The signs that summertime is coming are really beginning to show.
“One lane road ahead”
“Be prepared to stop”
All signs that lead our brains to be consumed by our soon-to-be inconvenienced self-absorption. As if this sign was meant for us and us alone. As if it were put there to make our day lousier than it already was or to ruin a perfectly good mojo we were experiencing.
These signs interfere with our simple desire to get from point A to point B hassle-free and as quickly as possible.
Earlier this week, I listened to a young woman talk about how she was severely injured and her mom and dad died because a young driver on a cell phone blew through a stop light, causing another vehicle to swerve into them.
You might say road safety has been on my mind since.
That “flagger ahead” sign means someone’s daughter or son, husband or wife, friend, cousin, mom or dad is up ahead.
They are there to provide us with some guidance to get through a construction site safely with all that heavy equipment and people paying attention to their jobs.
And the flagger is there to protect those workers on the job as well.
Workers who are making the road we travel on a safer, smoother and better surface. Work that, if not done, would likely cause us to curse the Department of Transportation or a municipality for the awful condition of the road. Not to mention the inconvenience of car repairs and possibly unsafe roads that cause us to lose control and get in accidents.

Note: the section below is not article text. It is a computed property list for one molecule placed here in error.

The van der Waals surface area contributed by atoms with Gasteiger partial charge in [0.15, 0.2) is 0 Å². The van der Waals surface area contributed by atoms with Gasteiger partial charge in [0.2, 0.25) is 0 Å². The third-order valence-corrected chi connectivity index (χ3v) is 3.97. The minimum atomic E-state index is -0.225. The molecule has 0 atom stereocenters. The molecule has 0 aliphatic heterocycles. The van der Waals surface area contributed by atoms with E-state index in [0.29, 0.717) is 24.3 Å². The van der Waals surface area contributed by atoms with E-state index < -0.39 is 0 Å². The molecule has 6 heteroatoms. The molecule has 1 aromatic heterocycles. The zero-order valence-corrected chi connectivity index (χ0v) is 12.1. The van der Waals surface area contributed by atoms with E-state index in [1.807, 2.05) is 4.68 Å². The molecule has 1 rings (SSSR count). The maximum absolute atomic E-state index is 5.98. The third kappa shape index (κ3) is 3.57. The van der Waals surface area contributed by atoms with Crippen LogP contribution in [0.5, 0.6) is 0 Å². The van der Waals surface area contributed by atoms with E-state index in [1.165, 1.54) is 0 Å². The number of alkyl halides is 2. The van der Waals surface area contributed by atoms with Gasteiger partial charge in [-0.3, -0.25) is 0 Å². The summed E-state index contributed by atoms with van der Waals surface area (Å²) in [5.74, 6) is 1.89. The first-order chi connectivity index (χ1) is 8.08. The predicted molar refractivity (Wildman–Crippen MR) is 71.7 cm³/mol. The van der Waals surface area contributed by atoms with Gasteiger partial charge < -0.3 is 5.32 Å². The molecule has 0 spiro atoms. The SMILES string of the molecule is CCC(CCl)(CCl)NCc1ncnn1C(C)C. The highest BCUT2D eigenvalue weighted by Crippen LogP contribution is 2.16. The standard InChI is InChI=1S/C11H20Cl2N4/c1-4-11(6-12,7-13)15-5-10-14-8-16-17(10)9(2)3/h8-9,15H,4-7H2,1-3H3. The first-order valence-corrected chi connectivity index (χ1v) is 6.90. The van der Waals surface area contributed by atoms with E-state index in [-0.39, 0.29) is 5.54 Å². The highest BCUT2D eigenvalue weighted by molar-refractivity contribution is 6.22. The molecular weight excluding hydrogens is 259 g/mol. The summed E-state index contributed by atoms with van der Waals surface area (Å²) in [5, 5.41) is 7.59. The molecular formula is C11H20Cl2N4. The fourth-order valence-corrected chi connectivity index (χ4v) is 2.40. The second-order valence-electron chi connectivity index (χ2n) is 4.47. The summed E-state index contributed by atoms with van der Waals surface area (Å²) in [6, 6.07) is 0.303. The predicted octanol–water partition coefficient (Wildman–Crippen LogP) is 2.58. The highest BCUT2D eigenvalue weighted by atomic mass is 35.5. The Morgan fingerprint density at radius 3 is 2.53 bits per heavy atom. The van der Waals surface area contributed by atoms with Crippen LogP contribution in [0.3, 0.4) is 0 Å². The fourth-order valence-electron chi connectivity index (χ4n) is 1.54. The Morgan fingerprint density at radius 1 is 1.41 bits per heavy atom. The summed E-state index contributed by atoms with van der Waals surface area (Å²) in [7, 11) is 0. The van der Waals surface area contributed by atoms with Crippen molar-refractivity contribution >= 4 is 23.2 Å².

Today, I chatted with Charles Cook who was working the slow/stop sign at one end of a fairly short section of the construction along the four-mile stretch of 322 that will be under construction all summer and into the fall. While there in my safety vest with dust from the road, grinding and blowing into my allergy-riddled nose, the cars seemed to be going fast. I asked Charles how fast he thought they were going?
“About 30,” he said.
I thought, when I’m driving, 30 mph seems like I’m crawling. But out there on the side of the road, well actually, in the little bit of road where the white line and edge of the pavement used to be on this torn up road, those cars seemed to be going dangerously fast.
“The traffic just needs to slow down,” Cook said. “People need to pay attention.”
I agree brother, I thought!
PennDOT says the speed limits in construction zones don’t change unless specifically posted. But PennDOT spokesman Jim Carroll said motorists have the responsibility to drive according to the conditions. He said a speed limit might be 65 mph but if it’s foggy it’s likely a driver would slow down. He said the same is true with construction sites, that drivers should slow down and drive safely according to the conditions.
In their press releases, PennDOT issues this statement: “PennDOT urges motorists to slow down when driving in work zones and also to be alert to changing conditions, avoid distractions and to pay attention to signs and flaggers. Drive responsibly in work zones for your safety and the safety of the workers.”
As I think more about this, I also realized I am out in these sites fairly often during the course of the spring, summer and fall, as well as responding to accidents.
Just last week on an accident call, I was putting on my safety vest (which I complained about needing when it became law) when I heard the screaming tires of a car that somehow managed to stop inches from crashing into the cars that had already been stopped by a fireman who was put on emergency traffic control duty.